Hyper-V is free and if you can install and configure an operating system its only a few more steps.  It is not difficult to set up a hyper-v environment. Lets look at what you need to run an O/S  you need a cpu and ram (it uses your physical cpu and available ram), a hard drive to store files (it uses a virtual hard disk which appears on the physical system as a file), you want to have networking (it uses a virtual switch which you configure to use one of 3 options (host computer and vm's or vms only or external (shares access with your physical network adapter).. you now select what you want to install the operating system from i.e. physical DVD or an .iso or network boot and install and configure the operating system as you would on a physical box.

In your situation why do you have networking issues with the current server? That is probably what needs fixing first.
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rindiCommented:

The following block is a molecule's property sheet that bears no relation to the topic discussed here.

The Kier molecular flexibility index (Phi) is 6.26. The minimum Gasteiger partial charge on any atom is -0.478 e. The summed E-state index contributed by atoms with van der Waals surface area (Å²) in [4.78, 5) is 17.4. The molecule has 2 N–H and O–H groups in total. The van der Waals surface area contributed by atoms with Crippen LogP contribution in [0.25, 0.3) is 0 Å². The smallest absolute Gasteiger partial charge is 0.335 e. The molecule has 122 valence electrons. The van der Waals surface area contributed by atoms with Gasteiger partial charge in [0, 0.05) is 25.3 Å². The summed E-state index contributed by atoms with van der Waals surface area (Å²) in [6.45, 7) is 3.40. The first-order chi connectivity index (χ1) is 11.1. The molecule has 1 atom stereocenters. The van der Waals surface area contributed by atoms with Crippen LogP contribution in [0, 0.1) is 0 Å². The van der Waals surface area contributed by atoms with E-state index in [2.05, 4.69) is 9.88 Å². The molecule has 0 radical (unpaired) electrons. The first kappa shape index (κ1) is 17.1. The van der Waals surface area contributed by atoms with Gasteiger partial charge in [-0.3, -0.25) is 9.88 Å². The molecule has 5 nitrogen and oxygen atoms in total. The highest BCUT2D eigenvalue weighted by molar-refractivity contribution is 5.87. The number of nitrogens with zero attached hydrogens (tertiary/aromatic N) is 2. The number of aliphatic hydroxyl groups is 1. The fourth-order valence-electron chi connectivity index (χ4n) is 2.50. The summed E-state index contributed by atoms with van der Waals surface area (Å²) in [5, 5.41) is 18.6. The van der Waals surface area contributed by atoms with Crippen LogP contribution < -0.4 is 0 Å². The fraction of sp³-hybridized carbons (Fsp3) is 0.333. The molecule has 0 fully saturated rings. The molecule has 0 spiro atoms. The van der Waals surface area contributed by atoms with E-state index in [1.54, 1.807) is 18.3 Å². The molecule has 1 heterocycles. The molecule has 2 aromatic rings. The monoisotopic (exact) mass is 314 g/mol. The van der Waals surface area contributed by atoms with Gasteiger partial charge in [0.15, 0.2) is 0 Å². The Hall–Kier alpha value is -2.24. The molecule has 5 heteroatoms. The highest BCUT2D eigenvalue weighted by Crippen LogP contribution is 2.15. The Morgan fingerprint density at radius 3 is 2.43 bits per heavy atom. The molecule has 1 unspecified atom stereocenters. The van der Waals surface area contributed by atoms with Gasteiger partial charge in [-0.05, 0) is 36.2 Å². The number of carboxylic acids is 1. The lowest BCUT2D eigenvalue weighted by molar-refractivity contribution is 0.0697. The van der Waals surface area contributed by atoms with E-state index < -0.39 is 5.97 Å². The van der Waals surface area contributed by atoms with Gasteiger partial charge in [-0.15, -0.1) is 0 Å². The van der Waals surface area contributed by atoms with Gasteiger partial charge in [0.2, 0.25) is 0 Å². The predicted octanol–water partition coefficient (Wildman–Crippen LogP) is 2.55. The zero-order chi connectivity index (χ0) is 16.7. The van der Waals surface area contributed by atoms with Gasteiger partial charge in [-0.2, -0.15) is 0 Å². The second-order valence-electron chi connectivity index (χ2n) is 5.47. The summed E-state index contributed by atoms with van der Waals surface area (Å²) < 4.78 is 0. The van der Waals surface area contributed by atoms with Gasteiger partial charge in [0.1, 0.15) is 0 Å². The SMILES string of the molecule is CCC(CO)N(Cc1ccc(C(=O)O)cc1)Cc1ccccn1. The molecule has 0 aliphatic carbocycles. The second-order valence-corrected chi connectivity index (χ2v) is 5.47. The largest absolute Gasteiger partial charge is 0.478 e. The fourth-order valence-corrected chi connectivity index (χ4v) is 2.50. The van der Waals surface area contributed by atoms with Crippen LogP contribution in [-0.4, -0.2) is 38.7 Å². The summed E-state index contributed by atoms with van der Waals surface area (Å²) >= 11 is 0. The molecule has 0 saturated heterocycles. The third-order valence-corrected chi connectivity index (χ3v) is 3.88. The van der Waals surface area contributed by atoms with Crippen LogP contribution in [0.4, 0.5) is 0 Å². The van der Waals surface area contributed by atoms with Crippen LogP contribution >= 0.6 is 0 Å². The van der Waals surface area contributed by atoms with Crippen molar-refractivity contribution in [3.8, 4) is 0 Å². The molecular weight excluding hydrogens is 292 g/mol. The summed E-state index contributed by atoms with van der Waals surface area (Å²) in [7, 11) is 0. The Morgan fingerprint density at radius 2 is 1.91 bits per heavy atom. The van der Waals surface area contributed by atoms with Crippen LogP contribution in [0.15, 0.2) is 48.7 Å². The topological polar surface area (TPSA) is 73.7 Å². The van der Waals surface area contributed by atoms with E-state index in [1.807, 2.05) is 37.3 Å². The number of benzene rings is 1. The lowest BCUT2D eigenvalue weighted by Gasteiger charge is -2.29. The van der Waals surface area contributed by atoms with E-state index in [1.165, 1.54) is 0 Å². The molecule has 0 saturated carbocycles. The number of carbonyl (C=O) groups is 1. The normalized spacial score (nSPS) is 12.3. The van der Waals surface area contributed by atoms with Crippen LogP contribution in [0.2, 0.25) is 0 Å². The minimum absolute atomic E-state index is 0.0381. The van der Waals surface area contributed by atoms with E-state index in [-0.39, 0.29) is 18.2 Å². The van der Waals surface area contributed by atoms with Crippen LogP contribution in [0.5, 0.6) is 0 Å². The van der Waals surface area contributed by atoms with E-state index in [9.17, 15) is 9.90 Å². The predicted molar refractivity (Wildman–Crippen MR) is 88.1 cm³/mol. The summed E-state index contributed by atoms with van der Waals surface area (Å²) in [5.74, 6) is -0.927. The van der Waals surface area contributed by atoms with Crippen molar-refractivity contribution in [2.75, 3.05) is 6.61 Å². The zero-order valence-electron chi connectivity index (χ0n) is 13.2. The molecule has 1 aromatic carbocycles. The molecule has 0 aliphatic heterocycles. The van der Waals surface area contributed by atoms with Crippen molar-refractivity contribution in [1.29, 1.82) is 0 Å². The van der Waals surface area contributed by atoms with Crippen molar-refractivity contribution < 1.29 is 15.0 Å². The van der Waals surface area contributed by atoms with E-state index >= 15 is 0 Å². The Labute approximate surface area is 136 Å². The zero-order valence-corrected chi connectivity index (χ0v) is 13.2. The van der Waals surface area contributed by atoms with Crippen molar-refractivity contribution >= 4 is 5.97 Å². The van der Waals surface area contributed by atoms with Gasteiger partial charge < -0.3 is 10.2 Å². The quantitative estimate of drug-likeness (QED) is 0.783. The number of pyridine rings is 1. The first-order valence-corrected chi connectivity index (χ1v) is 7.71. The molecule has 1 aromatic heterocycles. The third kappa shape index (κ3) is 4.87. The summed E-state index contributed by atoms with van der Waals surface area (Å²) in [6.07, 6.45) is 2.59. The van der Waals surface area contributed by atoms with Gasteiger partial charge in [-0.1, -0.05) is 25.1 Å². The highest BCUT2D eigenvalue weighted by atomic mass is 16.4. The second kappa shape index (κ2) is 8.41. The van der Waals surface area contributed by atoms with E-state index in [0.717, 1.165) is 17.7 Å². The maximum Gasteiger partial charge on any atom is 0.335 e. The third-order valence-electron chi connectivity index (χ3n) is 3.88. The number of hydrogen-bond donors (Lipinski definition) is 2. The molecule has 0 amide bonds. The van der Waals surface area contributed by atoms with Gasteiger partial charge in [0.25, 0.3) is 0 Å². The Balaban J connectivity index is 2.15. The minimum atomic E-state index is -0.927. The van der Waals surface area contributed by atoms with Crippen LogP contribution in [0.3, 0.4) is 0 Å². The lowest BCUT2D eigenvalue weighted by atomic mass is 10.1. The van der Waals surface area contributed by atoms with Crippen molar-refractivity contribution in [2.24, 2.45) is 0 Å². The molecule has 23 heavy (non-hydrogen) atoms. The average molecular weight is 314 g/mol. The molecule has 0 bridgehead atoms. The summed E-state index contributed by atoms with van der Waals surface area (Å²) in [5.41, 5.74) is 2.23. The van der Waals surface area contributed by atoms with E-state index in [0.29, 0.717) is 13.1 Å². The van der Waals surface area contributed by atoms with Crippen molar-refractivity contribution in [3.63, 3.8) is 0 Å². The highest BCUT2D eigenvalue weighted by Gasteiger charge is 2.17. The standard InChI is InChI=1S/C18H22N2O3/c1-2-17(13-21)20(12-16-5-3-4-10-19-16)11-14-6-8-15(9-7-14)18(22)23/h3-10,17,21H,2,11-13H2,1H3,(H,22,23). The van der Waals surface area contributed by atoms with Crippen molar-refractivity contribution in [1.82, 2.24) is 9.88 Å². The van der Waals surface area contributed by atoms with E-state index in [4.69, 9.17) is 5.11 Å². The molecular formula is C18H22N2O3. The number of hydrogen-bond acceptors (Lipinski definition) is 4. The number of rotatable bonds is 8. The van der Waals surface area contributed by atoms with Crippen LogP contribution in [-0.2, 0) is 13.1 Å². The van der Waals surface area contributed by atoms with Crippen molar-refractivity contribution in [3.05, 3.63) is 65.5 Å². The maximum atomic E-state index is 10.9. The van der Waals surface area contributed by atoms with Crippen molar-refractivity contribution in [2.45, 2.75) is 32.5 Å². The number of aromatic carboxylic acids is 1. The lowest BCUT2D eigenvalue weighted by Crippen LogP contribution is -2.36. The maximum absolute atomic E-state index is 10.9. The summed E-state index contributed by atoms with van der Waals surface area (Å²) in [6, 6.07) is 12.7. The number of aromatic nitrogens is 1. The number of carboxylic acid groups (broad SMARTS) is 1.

Windows 8.x professional and higher includes Hyper-V, so if you have the pro version of Windows 8.x, you don't need to replace it with your server OS. You just add the Hyper-V feature (provided your CPU supports this and things like VT is enabled in the BIOS). Then you install the server OS as a VM.

But it isn't clear why you want to run the server OS on your main work PC. The point of having servers, particularly if they are file-servers, is that the data is on separate hardware in a central location, which you can reach from other PC's, and also so that you only need to backup the servers, and not every PC separately.

Also, as has already been mentioned, you'd need the PC to always run and also have the VM running if you want the data of your Server OS to be accessible by other PC's.
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Grover McBroomAuthor Commented:
David: Don't remember saying we have network issues at the moment. Just want to upgrade and use the latest technology, etc.
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David Johnson, CD, MVPOwnerCommented:
My desktop is a relatively fast 64 bit PC, lots of Ram and power,  The server runs in another room at the office and there are always network considerations.
David:
Don't remember saying we have network issues at the moment. Just want to upgrade and use the latest technology, etc.
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Grover McBroomAuthor Commented:
Yes, always network considerations, meaning speed about accessing the LAN, other systems, transferring files, considerations of security, sharing, etc. If it's all on one computer, I won't have as many considerations. That's all.